18 Thursday December 2014

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publish date : 6 Tuesday September 2011      14:3

Ninth Parliamentary Elections and the Security Challenge

Are the foreign embassies plotting another electoral turmoil in Iran?

The street protests ensuing the 2009 disputed presidential election Iran, prompted the embassies of many European countries, most important among them Britain, Italy, France and Spain, to take action and support the uprisings by granting asylum to protestors. The behavior of foreign governments and embassies has not changed much since then. Critical remarks by them regarding the 2009 protests are forcefully responded to by Iranian officials. The British embassy, predictably, has played the most conspicuous role, keeping the wounds open by objecting to the treatment of political prisoners, judiciary arbitrations, or the domestic policies of the Iranian government.

 

Nearly six months ahead of the ninth parliamentary elections, while some European countries have recalled their ambassadors from Tehran and others are passing through a period of hibernation, hardliners in Iran have shed the spotlight on them once more, accusing them of planning new disturbances in the elections.

 

More than a product of the foreign media, election fever in Iran is mostly the result of diverse political factions trying to up the ante and secure the majority of parliamentary seats in any way possible. The already unethical atmosphere created several months before the elections tempts some to theorize that frequent factional splits and scuffles are the result of foreign embassies’ conspiracy.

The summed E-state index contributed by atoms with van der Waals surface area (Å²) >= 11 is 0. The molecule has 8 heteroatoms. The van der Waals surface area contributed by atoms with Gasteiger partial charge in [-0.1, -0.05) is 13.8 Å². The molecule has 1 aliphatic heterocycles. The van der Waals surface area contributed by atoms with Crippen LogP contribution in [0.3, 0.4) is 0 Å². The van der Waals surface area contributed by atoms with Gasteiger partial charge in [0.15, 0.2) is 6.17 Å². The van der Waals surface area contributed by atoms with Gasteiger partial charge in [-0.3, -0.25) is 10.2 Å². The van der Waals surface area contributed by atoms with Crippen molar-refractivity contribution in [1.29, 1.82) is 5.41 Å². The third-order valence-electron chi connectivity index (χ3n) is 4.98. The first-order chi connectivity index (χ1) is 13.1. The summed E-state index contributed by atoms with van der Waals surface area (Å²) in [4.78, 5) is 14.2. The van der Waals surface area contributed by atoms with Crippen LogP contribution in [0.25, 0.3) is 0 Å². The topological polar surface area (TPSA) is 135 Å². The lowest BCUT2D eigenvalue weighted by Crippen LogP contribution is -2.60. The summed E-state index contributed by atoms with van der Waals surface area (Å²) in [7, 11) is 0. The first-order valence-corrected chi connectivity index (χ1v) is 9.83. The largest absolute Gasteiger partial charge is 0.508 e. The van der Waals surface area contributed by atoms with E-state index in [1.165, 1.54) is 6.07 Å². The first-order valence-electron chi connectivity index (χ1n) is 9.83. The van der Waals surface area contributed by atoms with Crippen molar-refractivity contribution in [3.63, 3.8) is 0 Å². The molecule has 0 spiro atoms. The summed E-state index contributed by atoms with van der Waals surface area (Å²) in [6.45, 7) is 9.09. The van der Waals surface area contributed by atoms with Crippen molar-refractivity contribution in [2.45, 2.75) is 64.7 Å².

On Sunday, attending the annual congregation of Basidji university professors, Editor-in-Chief of Kayhan daily Hossein Shari’atmadari stated that a group of European embassies have mustered their efforts to create security challenges for the country during the ninth parliamentary elections. Sharia’tmadari, once a firm supporter of Mahmoud Ahmadinejad and a champion of unity among the Principlists and purging the government from ‘astray’ figures, has both given a stern warning to the European embassies while forecasting security challenges during the ninth parliamentary poll (the Supreme Leader Ayatollah Khamenei made a similar comment during Eid-e Fetr prayers, giving warning lest elections turn into a security challenge for the Islamic Republic.)

 

Shari’atmadari, a key political theoretician of the Principlists, also referred to relations between Iranian and foreign figures, claiming that European embassies “have close ties with the ‘Astray Current’ elements and some who claim to be Reformists.” He also stated that the lackluster Reformist camp, knowing that it has no chance to win the elections, counts on creating a schism among the Principlists and in investing in those who have distanced themselves from the Principlist camp. He also added that some articles published in Reformist newspapers “are copied from the BBC and Radio Farda [the Farsi language broadcast of Radio Free Europe] and the only thing changed is the name of the author.”

 

Kayhan’s Editor-in-Chief’s remarks may be a preemptive measure for upcoming days and months which, according to Shari’atmadari, are laden with ‘soft’ and ‘hard’ measures perpetrated by foreigners and their domestic arms, namely the media. What he depicts is an unpleasant future which will sooner or later unfold, whatever its cause.


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